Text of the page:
Examination of the records show that some of the late serial numbers issued by Victa were completed in NZ and issued with a NZ serial number (starting at 501). In addition, some of the Victa-built aircraft were rebuilt in the factory by AESL and issued with NZ serial numbers which accounts for some duplication.

AESL delivery pilot Cliff Tait used an Airtourer, ZK-CXU Miss Jacy, for a record breaking flight, circumnavigating the globe between May and August 1969 and covering 53,097 km in 288 flying hours. Miss Jacy is now on display at the MOTAT museum in Auckland

The Australian Certificates of Type Approval for the Victa Air Tourer 100 and 115 are now held by the Airtourer Cooperative Ltd of New South Wales, Australia.[5][6]

Some 90 aircraft remain in Australia with around 20 or so elsewhere, mainly in New Zealand and the United Kingdom.


AESL produced 7 Airtourers from parts provided by Victa, before launching production of its own aircraft, ultimately produced in 7 different variants:

  • T1 powered by a 100 hp Continental O-200 engine
  • T2 powered by a 115 hp Lycoming O-235 engine
  • T3 powered by a 130 hp Rolls-Royce O-240 engine
  • T4 powered by a 150 hp Lycoming O-320-E1A - fixed pitch propeller
  • T5 powered by a 150 hp Lycoming O-320-E1A - Constant Speed propeller
  • T6 initially a small run of 4 aircraft for the RNZAF, powered by a 150 hp Lycoming O-320-E1A - Constant Speed propeller with gross weight increased from T-5, and with a 24 volt electrical system.
  • T8 powered by a 160 hp Lycoming AEIO-320 with fuel injection.

The T7 was offered as a fixed-pitch T6, but no orders were received for this configuration.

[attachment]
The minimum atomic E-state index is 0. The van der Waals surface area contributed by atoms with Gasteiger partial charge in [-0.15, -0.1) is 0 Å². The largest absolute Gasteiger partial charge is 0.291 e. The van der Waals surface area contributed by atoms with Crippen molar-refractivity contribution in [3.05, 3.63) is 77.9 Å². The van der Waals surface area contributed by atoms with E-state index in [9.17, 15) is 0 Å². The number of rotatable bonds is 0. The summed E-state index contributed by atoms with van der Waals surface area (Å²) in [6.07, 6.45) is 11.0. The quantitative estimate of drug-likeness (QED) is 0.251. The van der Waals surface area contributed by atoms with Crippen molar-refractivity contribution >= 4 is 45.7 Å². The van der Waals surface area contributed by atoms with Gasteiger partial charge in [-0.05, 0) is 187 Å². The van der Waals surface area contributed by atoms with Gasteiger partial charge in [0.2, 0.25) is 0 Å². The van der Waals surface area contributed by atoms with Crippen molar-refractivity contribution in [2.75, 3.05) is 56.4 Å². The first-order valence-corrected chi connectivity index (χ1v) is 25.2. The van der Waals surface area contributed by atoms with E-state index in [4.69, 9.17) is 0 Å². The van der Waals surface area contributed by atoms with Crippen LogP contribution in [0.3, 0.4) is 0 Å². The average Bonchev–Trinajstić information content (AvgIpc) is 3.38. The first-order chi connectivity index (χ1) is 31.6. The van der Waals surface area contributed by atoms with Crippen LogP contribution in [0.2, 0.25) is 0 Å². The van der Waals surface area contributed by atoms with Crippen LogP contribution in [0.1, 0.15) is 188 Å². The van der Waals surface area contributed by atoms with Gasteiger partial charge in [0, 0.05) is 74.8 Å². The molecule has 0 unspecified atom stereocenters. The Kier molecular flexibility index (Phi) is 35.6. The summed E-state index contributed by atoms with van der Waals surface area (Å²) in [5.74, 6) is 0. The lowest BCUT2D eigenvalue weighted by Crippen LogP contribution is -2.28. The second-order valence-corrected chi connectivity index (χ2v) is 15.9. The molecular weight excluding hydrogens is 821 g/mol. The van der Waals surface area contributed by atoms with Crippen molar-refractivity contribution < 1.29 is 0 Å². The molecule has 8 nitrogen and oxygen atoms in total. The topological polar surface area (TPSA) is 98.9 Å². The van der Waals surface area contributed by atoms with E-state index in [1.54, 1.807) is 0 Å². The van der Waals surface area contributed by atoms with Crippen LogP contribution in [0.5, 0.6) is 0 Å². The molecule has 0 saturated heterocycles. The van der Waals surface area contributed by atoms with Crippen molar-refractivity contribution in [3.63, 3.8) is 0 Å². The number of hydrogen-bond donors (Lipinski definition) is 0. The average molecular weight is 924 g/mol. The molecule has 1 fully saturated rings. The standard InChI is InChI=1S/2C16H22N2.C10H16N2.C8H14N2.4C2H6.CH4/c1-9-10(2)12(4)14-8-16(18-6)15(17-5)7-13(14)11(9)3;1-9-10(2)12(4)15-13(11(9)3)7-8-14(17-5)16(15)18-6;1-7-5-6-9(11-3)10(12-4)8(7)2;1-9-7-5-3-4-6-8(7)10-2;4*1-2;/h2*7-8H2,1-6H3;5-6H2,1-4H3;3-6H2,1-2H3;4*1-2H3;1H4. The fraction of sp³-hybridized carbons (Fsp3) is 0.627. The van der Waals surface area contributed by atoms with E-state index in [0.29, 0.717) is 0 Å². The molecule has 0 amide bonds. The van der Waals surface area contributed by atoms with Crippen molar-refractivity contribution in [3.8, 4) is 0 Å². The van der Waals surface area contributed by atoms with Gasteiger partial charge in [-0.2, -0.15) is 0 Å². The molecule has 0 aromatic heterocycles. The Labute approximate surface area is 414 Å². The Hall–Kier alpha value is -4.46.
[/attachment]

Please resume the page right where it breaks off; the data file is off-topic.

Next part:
Military operators[edit]


Specifications (Victa Airtourer AT.115)[edit]

Data from Jane's All The World's Aircraft 1966–67[7]
Mondey, p. 244[1]

General characteristics

  • Crew: 1
  • Capacity: 1 passenger
  • Length: 6.55 m (21 ft 5⅞ in)
  • Wingspan: 7.92 m (26 ft 0 in)
  • Height: 2.13 m (7 ft 0 in)
  • Wing area: 11.15 m2 (120 ft2)
  • Empty weight: 490 kg (1,080 lb)
  • Gross weight: 748 kg (1,650 lb)
  • Powerplant: 1 × Lycoming O-235-C1B air-cooled flat four piston engine, 86 kW (115 hp) each


  • Maximum speed: 230 km/h (142 mph)
  • Cruising speed: 200[8] km/h (124 mph)
  • Range: 1,140 km (710 miles)
  • Service ceiling: 4,265 m (14,000 ft)
  • Rate of climb: 4.6 m/s (900 ft/min)


Design notes[edit]

VH-MVA was later re-engined and was the first Airtourer 115 around 1963. As for FMM, it is owned by the Museum of Victoria having last been displayed at the Australian Naval Aviation Museum in Nowra, NSW.

The Air Tourer was produced with a 'square hand grip' on the centrally-located control stick.


  1. ^ a b c d e f g Mondey
  2. ^ 103 entries were submitted in the 1953 competition. (Mondey)
  3. ^ VH-FMM
  4. ^ [1] photograph of prototype
  5. ^ Certificate of Type Approval No. 34-1
  6. ^ Certificate of Type Approval No. 34-3
  7. ^ Taylor 1966, pp. 9–10.
  8. ^ econ. cruise
  • Ewing, Ross and MacPherson, Ross The History of New Zealand Aviation, Heinemann, 1986
  • Knowles, Alan, New Zealand Aircraft, IPL Books, Wellington, 1990
  • Mondey, David, Encyclopedia of The World's Commercial and Private Aircraft, Crescent Books, New York NY (1981). p. 244.
  • Taylor, John W. R. Jane's All The World's Aircraft 1966–67. London: Sampson Low, Marston & Company, 1966.

External links[edit]